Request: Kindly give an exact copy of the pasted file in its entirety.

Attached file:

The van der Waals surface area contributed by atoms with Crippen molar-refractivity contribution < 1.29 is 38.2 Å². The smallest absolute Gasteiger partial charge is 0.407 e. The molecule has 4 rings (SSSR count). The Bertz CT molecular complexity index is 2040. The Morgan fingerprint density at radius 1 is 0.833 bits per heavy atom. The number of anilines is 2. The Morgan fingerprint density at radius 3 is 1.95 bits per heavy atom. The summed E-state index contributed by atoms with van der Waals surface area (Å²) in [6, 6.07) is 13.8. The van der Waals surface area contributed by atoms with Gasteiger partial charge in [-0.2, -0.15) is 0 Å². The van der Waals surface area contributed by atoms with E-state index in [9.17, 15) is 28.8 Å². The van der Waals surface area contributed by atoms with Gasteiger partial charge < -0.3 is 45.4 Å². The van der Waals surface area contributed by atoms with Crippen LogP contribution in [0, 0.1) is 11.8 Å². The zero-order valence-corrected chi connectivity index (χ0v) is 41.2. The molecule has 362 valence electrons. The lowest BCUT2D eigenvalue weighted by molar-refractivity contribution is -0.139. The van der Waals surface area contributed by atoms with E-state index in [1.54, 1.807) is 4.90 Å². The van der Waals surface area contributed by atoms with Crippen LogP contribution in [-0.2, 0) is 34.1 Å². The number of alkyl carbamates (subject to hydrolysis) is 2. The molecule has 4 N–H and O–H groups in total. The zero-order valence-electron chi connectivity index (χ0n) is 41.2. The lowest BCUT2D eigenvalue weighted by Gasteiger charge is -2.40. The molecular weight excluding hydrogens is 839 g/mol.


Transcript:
The van der Waals surface area contributed by atoms with Crippen molar-refractivity contribution < 1.29 is 38.2 Å². The smallest absolute Gasteiger partial charge is 0.407 e. The molecule has 4 rings (SSSR count). The Bertz CT molecular complexity index is 2040. The Morgan fingerprint density at radius 1 is 0.833 bits per heavy atom. The number of anilines is 2. The Morgan fingerprint density at radius 3 is 1.95 bits per heavy atom. The summed E-state index contributed by atoms with van der Waals surface area (Å²) in [6, 6.07) is 13.8. The van der Waals surface area contributed by atoms with Gasteiger partial charge in [-0.2, -0.15) is 0 Å². The van der Waals surface area contributed by atoms with E-state index in [9.17, 15) is 28.8 Å². The van der Waals surface area contributed by atoms with Gasteiger partial charge < -0.3 is 45.4 Å². The van der Waals surface area contributed by atoms with Crippen LogP contribution in [0, 0.1) is 11.8 Å². The zero-order valence-corrected chi connectivity index (χ0v) is 41.2. The molecule has 362 valence electrons. The lowest BCUT2D eigenvalue weighted by molar-refractivity contribution is -0.139. The van der Waals surface area contributed by atoms with E-state index in [1.54, 1.807) is 4.90 Å². The van der Waals surface area contributed by atoms with Crippen LogP contribution in [-0.2, 0) is 34.1 Å². The number of alkyl carbamates (subject to hydrolysis) is 2. The molecule has 4 N–H and O–H groups in total. The zero-order valence-electron chi connectivity index (χ0n) is 41.2. The lowest BCUT2D eigenvalue weighted by Gasteiger charge is -2.40. The molecular weight excluding hydrogens is 839 g/mol.